Like so many others, I am jumping on the Orient Express to find out who did ‘it’ before I see the movie at the cinema. I’ve been desperately wanting to read Agatha Christie’s books for a while, and there was no better one to start with! (very minor spoiler ahead that you might not spot but hey I’m warning you just in case!)
Below is my review, plus a sneaky peak at the front cover and description and places to buy:
About The Book
Murder on the Orient Express by Agatha Christie
“The murderer is with us – on the train now…”
Just after midnight, the famous Orient Express is stopped in its tracks by a snowdrift. By morning, the millionaire Samuel Ratchett lies dead in his compartment, stabbed a dozen times, his door locked from the inside. One of his fellow passengers must be the murderer.
Isolated by the storm and with a killer in their midst, detective Hercule Poirot must find the killer amongst a dozen of the dead man’s enemies, before the murderer decides to strike again..
Murder on the Orient Express is a classic crime thriller, and one of Christie’s many Poirot novels. Set primarily on a train called,
you won’t believe this, the Orient Express, travelling to England, the story follows Poirot when it comes to his knowledge that someone on the trains been murdered. Temporarily employed by Company Director, M. Bouc, Poirot sets about interviewing the passengers and gathering evidence that will ultimately solve the crime. Everything that happens in the book has been meticulously planned, like any good crime novel should be, and we are shown through Poirot’s though process as he works his way through the evidence. The ending was certainly not predictable, and the ending was definitely climactic. I almost thought it would end on a cliffhanger, but it reigned in on the very last page. Christie really does leave you having until the last moment, which is a very clever writing skill to have. Everything mentioned throughout the fast paced plot was brought together at the end, nothing was left for us to wonder.
It is difficult to get attached to any characters in these sorts of books, as they all seem guilty until proven innocent. There is something very much reserved about all the passengers on the train, and M. Bouc didn’t seem the friendliest at times. I did find it strange in parts when we read Poirot’s thoughts as though he were speaking out loud, and he could also seem a little bit closed off at times, but as with many great detectives, they need time to organise their thoughts to solve the crime. The characters were certainly given plenty of background to their passenger personalities and their real identities, which made them feel a lot more realistic than some characters in crime novels can be. Especially seeing as this book is under 300 pages, it is packed with at least 12 very well developed characters.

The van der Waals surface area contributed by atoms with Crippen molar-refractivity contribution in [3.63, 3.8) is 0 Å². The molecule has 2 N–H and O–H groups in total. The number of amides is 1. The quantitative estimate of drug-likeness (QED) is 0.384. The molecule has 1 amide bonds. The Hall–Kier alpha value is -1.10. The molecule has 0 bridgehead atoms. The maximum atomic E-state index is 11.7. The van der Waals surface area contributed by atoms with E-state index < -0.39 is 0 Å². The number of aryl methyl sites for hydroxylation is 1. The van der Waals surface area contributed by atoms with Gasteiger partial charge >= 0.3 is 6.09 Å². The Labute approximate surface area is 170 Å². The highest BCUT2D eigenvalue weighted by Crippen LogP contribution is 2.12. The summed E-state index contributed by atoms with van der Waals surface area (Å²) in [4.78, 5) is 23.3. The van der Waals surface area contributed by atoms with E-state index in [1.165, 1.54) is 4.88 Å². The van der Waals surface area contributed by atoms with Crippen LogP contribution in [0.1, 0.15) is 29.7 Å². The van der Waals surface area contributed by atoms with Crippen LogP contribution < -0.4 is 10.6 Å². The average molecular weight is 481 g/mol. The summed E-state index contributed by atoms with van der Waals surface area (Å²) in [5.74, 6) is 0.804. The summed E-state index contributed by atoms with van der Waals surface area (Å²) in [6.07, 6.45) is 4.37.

As mentioned earlier, I was constantly trying to guess throughout the novel who the murderer was, and there were times when I guessed correctly, but when you’ve read the book you will understand why that’s the case! I felt like Poirot’s sidekick, trying to work through the evidence and unfold the crime. My favourite part was definitely the end when you finally find out who did it and how it all happened, it was extremely clever and well constructed on Christie’s part! The entire book was very well written, if a little difficult to grasp the wording at times, but this is probably due to the lack of classical literature in my read pile, and through no fault of the author. I was certainly gripped, and wish I had more time to sit down and really get deep into the novel, rather than reading it chapter at a time.
I would highly recommend this book to anyone who is a fan of crime novels, and all Christie fanatics who haven’t got to it yet!
My Rating: 4 Muffins out of 5
Where To Buy
If you like the sound of the book, here is where you can buy the book (including, but not limited to):
Cover photo and description taken from Goodreads (view book profile here)